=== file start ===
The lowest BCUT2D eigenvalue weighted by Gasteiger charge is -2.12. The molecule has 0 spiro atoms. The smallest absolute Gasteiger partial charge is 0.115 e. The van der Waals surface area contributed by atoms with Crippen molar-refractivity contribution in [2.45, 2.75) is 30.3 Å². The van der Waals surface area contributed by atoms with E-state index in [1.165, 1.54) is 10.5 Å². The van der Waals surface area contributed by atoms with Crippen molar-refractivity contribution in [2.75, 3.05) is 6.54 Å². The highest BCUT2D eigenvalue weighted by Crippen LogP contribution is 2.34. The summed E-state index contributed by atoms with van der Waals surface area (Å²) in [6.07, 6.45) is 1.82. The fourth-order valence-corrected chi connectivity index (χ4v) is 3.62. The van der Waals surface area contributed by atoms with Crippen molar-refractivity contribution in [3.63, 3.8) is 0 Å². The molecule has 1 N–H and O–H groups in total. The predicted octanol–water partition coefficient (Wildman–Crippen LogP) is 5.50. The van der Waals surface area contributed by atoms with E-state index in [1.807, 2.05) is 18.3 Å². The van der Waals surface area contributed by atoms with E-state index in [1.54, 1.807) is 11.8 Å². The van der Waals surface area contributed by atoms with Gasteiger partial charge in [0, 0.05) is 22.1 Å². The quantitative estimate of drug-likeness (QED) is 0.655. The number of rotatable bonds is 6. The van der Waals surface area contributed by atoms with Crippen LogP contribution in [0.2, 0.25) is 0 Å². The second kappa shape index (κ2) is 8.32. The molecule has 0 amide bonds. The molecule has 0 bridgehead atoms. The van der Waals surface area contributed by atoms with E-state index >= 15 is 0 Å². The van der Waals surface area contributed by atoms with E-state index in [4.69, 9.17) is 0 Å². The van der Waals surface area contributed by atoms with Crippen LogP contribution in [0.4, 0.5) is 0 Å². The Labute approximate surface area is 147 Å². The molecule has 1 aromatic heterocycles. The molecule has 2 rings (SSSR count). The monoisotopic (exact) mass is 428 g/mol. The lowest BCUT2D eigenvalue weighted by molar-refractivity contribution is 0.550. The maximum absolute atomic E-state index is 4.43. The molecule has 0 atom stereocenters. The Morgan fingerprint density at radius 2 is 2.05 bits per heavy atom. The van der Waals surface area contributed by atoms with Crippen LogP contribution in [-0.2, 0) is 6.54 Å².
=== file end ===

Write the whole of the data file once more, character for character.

The lowest BCUT2D eigenvalue weighted by Gasteiger charge is -2.12. The molecule has 0 spiro atoms. The smallest absolute Gasteiger partial charge is 0.115 e. The van der Waals surface area contributed by atoms with Crippen molar-refractivity contribution in [2.45, 2.75) is 30.3 Å². The van der Waals surface area contributed by atoms with E-state index in [1.165, 1.54) is 10.5 Å². The van der Waals surface area contributed by atoms with Crippen molar-refractivity contribution in [2.75, 3.05) is 6.54 Å². The highest BCUT2D eigenvalue weighted by Crippen LogP contribution is 2.34. The summed E-state index contributed by atoms with van der Waals surface area (Å²) in [6.07, 6.45) is 1.82. The fourth-order valence-corrected chi connectivity index (χ4v) is 3.62. The van der Waals surface area contributed by atoms with Crippen molar-refractivity contribution in [3.63, 3.8) is 0 Å². The molecule has 1 N–H and O–H groups in total. The predicted octanol–water partition coefficient (Wildman–Crippen LogP) is 5.50. The van der Waals surface area contributed by atoms with E-state index in [1.807, 2.05) is 18.3 Å². The van der Waals surface area contributed by atoms with E-state index in [1.54, 1.807) is 11.8 Å². The van der Waals surface area contributed by atoms with Gasteiger partial charge in [0, 0.05) is 22.1 Å². The quantitative estimate of drug-likeness (QED) is 0.655. The number of rotatable bonds is 6. The van der Waals surface area contributed by atoms with Crippen LogP contribution in [0.2, 0.25) is 0 Å². The second kappa shape index (κ2) is 8.32. The molecule has 0 amide bonds. The molecule has 0 bridgehead atoms. The van der Waals surface area contributed by atoms with E-state index >= 15 is 0 Å². The van der Waals surface area contributed by atoms with E-state index in [4.69, 9.17) is 0 Å². The van der Waals surface area contributed by atoms with Crippen LogP contribution in [0.4, 0.5) is 0 Å². The Labute approximate surface area is 147 Å². The molecule has 1 aromatic heterocycles. The molecule has 2 rings (SSSR count). The monoisotopic (exact) mass is 428 g/mol. The lowest BCUT2D eigenvalue weighted by molar-refractivity contribution is 0.550. The maximum absolute atomic E-state index is 4.43. The molecule has 0 atom stereocenters. The Morgan fingerprint density at radius 2 is 2.05 bits per heavy atom. The van der Waals surface area contributed by atoms with Crippen LogP contribution in [-0.2, 0) is 6.54 Å².